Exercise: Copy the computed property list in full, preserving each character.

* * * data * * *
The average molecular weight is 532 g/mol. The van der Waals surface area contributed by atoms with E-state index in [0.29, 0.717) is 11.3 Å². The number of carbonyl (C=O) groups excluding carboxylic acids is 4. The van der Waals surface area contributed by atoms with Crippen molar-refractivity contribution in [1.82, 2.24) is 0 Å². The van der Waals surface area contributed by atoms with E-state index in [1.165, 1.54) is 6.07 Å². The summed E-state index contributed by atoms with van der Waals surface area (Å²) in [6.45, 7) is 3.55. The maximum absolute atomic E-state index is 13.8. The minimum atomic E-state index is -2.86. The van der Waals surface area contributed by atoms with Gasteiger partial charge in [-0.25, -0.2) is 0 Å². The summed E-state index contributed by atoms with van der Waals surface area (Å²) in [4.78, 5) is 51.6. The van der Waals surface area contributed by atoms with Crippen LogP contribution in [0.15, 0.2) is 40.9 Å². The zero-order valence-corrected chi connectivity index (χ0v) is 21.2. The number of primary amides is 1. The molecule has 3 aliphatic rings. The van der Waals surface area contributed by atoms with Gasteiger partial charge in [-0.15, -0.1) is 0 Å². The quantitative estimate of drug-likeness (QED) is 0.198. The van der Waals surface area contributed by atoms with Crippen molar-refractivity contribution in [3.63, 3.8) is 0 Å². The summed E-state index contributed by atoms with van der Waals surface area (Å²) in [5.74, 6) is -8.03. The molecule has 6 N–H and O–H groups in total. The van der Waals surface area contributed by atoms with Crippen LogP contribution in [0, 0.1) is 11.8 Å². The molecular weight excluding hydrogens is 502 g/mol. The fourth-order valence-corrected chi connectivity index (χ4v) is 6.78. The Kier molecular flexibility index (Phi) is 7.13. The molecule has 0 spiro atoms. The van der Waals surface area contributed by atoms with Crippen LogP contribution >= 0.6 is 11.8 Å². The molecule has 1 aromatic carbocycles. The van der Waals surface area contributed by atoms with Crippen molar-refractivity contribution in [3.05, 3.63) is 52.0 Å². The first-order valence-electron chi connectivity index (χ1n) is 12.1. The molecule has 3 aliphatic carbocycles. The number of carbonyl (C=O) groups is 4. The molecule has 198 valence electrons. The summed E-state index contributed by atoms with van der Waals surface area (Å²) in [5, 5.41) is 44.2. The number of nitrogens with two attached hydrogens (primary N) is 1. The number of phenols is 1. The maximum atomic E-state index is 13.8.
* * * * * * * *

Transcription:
The average molecular weight is 532 g/mol. The van der Waals surface area contributed by atoms with E-state index in [0.29, 0.717) is 11.3 Å². The number of carbonyl (C=O) groups excluding carboxylic acids is 4. The van der Waals surface area contributed by atoms with Crippen molar-refractivity contribution in [1.82, 2.24) is 0 Å². The van der Waals surface area contributed by atoms with E-state index in [1.165, 1.54) is 6.07 Å². The summed E-state index contributed by atoms with van der Waals surface area (Å²) in [6.45, 7) is 3.55. The maximum absolute atomic E-state index is 13.8. The minimum atomic E-state index is -2.86. The van der Waals surface area contributed by atoms with Gasteiger partial charge in [-0.25, -0.2) is 0 Å². The summed E-state index contributed by atoms with van der Waals surface area (Å²) in [4.78, 5) is 51.6. The van der Waals surface area contributed by atoms with Crippen LogP contribution in [0.15, 0.2) is 40.9 Å². The zero-order valence-corrected chi connectivity index (χ0v) is 21.2. The number of primary amides is 1. The molecule has 3 aliphatic rings. The van der Waals surface area contributed by atoms with Gasteiger partial charge in [-0.15, -0.1) is 0 Å². The quantitative estimate of drug-likeness (QED) is 0.198. The van der Waals surface area contributed by atoms with Crippen molar-refractivity contribution in [3.63, 3.8) is 0 Å². The summed E-state index contributed by atoms with van der Waals surface area (Å²) in [5.74, 6) is -8.03. The molecule has 6 N–H and O–H groups in total. The van der Waals surface area contributed by atoms with Crippen LogP contribution in [0, 0.1) is 11.8 Å². The molecular weight excluding hydrogens is 502 g/mol. The fourth-order valence-corrected chi connectivity index (χ4v) is 6.78. The Kier molecular flexibility index (Phi) is 7.13. The molecule has 0 spiro atoms. The van der Waals surface area contributed by atoms with Crippen LogP contribution >= 0.6 is 11.8 Å². The molecule has 1 aromatic carbocycles. The van der Waals surface area contributed by atoms with Crippen molar-refractivity contribution in [3.05, 3.63) is 52.0 Å². The first-order valence-electron chi connectivity index (χ1n) is 12.1. The molecule has 3 aliphatic carbocycles. The number of carbonyl (C=O) groups is 4. The molecule has 198 valence electrons. The summed E-state index contributed by atoms with van der Waals surface area (Å²) in [5, 5.41) is 44.2. The number of nitrogens with two attached hydrogens (primary N) is 1. The number of phenols is 1. The maximum atomic E-state index is 13.8.